Vice President, Media & Communications
MOUNT VERNON, VA – On October 12, 2018, a group of students and teachers participating in an archaeology field trip to Mount Vernon helped to discover a stone axe head dating back to the fourth millennia BCE. The axe is roughly seven inches long and three inches wide. Similar axes date to the Archaic Period of Virginia’s history (4,500-8,000 years ago) and would have been an important part of the Native American toolkit roughly 6,000 years ago. The group made this archaeological discovery at Mount Vernon’s African American cemetery, which oral history suggests was the resting place for enslaved individuals and possibly some of their freed descendants.
The axe is particularly interesting because it represents the skill and craftsmanship of the maker. To create this axe, a craftsperson worked a river cobble by first “chipping” it with a hammer stone to create a cutting edge along the face of the axe. The burgeoning tool was then hammered with a harder stone to create a smoother cutting surface by removing smaller amounts of the raw stone from the axe. These surfaces appear to have been ground, or smoothed, one final time through the use of a hard grinding stone. Finally, a groove was pecked along the backend of the axe head. This groove would have facilitated the attachment of a wooden handle to the axe for its use in wood cutting.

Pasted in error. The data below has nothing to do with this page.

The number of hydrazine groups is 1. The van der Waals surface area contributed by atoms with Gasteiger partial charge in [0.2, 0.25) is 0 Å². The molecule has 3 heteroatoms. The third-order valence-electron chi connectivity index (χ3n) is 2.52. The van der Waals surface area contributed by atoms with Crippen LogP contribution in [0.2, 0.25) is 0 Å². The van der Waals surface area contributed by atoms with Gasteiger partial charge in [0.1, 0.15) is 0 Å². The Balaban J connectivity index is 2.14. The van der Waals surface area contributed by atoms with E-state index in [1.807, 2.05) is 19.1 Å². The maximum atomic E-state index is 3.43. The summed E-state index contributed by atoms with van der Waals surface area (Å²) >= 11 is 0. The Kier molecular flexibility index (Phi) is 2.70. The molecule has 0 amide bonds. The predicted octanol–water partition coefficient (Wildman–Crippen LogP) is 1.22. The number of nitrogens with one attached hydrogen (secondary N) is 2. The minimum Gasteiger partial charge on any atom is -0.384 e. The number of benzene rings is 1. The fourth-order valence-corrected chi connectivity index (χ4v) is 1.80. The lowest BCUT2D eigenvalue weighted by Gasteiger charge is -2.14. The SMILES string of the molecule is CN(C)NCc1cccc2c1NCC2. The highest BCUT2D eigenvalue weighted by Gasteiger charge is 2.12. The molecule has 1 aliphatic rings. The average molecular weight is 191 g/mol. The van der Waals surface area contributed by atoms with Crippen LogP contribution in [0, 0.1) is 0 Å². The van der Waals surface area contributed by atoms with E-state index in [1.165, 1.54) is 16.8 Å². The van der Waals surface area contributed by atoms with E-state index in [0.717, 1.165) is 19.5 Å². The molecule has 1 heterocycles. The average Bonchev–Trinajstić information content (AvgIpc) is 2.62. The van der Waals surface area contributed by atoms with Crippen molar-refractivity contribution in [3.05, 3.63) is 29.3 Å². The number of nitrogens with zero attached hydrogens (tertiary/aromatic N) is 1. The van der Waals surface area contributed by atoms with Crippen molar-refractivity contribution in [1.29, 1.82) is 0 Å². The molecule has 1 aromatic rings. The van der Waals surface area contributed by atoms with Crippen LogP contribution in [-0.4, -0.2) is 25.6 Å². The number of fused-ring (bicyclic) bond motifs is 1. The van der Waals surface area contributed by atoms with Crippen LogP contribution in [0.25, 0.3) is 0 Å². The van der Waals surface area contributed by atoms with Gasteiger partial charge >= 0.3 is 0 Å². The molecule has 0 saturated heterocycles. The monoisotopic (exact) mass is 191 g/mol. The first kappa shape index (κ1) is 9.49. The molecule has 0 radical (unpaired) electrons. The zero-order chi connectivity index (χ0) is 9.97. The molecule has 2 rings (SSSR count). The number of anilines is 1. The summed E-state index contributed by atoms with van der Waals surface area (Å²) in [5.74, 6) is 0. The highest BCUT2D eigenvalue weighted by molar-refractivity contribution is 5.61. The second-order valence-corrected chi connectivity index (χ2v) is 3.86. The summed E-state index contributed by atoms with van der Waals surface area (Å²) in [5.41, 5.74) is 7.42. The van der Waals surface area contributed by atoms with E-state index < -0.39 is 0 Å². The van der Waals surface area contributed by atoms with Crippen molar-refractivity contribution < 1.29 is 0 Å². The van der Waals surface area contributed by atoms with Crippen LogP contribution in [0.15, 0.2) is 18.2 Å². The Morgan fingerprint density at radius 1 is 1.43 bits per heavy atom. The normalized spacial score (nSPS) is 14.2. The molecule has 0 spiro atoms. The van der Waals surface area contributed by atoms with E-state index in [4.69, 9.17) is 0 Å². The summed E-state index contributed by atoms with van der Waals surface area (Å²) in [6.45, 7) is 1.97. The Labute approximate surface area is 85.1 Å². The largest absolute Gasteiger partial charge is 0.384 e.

“The axe provides a window onto the lives of individuals who lived here nearly 6,000 years ago,” said Sean Devlin, Mount Vernon’s curator of archaeological collections. “Artifacts, such as this, are a vital resource for helping us learn about the diverse communities who shaped this landscape throughout its long history.”
The discovery took place along the ridgeline upon which the African American cemetery sits and was used by communities of Virginia Indians as long ago as 8,000 years ago, and continuing for several thousand years afterwards based upon the archaeological evidence. While the site appears to have been continually occupied over this period, it was not necessarily a “village” site. Rather, the location was probably one of many temporary stopping over points for a community as they traveled along the river or exploited the resources of the area.
For Mount Vernon’s archaeologists, artifacts such as this axe help us interpret the daily lives of people in the past. Its archaeology program maintains an electronic database where data is recorded about every artifact recovered and where it was found. After cataloguing objects, Mount Vernon’s team cleans, preserves, and stores all of our artifacts here on-site so they are available for researchers. The axe will join Mount Vernon’s rich archaeology collection of more than 50,000 artifacts catalogued from this site alone as the staff continue to learn more about and document the long history of human occupation at Mount Vernon. For more information about Mount Vernon’s archaeology program, please visit http://www.mountvernon.org/archaeology.